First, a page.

§ Miss Joan Lestor
asked the Secretary of State for Social Services if he will compare the services provided under Section 2 of the Chronically Sick and Disabled Persons Act, per 1,000 of the population, by (a) Berkshire County Council, and (b) the City of Manchester.
§ Mr. Alfred Morris
The information in respect of 1976–77 is as follows:
than one wife; on what basis he is able to state that there are only a few of such persons claiming supplementary social security payments; how and in what way he has made a check on such persons to enable him to say that there are only a few.
§ Mr. Orme
Departmental inquiries were made recently in a number of different areas. I do not think it would be helpful to other hon. Members to name the areas involved but I can confirm the inquiries covered by the London borough of Newham. These inquiries revealed that very few instances were known to departmental officers of supplementary benefit being paid for a man in respect of two wives but precise figures are not available and could not be obtained without disproportionate cost. 413W No instances have come to my Department's attention of a man receiving benefit in respect of more than two wives. I am aware that there are no records of the number of men who may have entered Great Britain with more than one wife.
§ Mr. Arthur Lewis
asked the Secretary of State for Social Services (1) whether he will take action, if need be by legislation, to ensure that no man is entitled to claim social security benefits for more than one wife or mistress;
(2) whether the rule concerning claiming and receiving supplementary benefits for more than one wife, applies to a man with one wife and a mistress; and where a religion entitles a man to four wives, if he would be entitled to claim benefits for the four;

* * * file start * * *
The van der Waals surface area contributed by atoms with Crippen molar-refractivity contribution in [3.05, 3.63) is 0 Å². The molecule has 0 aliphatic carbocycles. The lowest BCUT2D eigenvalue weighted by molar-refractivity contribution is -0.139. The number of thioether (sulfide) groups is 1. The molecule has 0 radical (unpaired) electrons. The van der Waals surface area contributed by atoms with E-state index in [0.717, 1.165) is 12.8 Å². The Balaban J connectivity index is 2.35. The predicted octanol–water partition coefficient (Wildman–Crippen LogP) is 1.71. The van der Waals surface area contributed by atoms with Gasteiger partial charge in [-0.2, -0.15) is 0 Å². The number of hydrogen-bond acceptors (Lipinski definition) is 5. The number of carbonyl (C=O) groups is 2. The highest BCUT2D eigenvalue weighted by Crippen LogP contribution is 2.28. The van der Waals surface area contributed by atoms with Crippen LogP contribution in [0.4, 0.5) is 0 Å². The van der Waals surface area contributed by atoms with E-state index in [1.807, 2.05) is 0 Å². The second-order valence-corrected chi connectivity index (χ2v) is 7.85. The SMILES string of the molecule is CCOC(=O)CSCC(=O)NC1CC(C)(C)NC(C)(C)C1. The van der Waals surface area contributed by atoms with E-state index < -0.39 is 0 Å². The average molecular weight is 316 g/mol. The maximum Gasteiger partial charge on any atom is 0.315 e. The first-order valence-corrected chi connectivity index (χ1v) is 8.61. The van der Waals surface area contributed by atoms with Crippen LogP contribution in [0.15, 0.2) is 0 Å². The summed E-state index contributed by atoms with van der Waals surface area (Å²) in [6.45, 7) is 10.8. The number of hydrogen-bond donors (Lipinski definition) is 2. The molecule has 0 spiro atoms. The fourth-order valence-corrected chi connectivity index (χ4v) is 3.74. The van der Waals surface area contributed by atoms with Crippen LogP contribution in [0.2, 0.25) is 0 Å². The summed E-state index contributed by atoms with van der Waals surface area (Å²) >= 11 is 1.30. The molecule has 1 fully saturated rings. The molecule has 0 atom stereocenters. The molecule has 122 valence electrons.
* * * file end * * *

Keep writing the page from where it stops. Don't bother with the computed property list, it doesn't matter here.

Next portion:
(3) whether, in addition to claiming supplementary benefits for more than one wife, a man can also claim for the children from more than one wife;
(4) whether his ruling that any man can claim supplementary benefits for any number of wives provided they are living with him, applies to a man with mistresses of any given number.
§ Mr. Orme
If a man satisfies the normal conditions for receiving supplementary benefit he may make a claim for any dependants living in the same household irrespective of their marital status. The amount of benefit paid to the man is normally calculated on the basis of the total resources and requirements of all those living in the household but the Supplementary Benefits Commission takes account of the circumstances in individual households. It
ESTIMATED POPULATION OF NEW COMMONWEALTH AND PAKISTAN (NCWP) ETHNIC ORIGIN IN GREAT BRITAIN 1971 1976 Thousands (Per cent. who were of West Indian origin*) Thousands (Per cent. who were of West Indian origin*) All ages … … … 1,371 (40) 1,771 (34) 0–14 … … … … 558 (46) 684 — 15–24 … … … … 233 (29) 353 — 25–44 … … … … 439 (39) 509 — 45 and over … … … 141 (42) 224 — * Including Guyana and Belize. The figures include persons born in this country to parents of NCWP ethnic origin and persons of mixed descent (with only one parent of NCWP ethnic origin).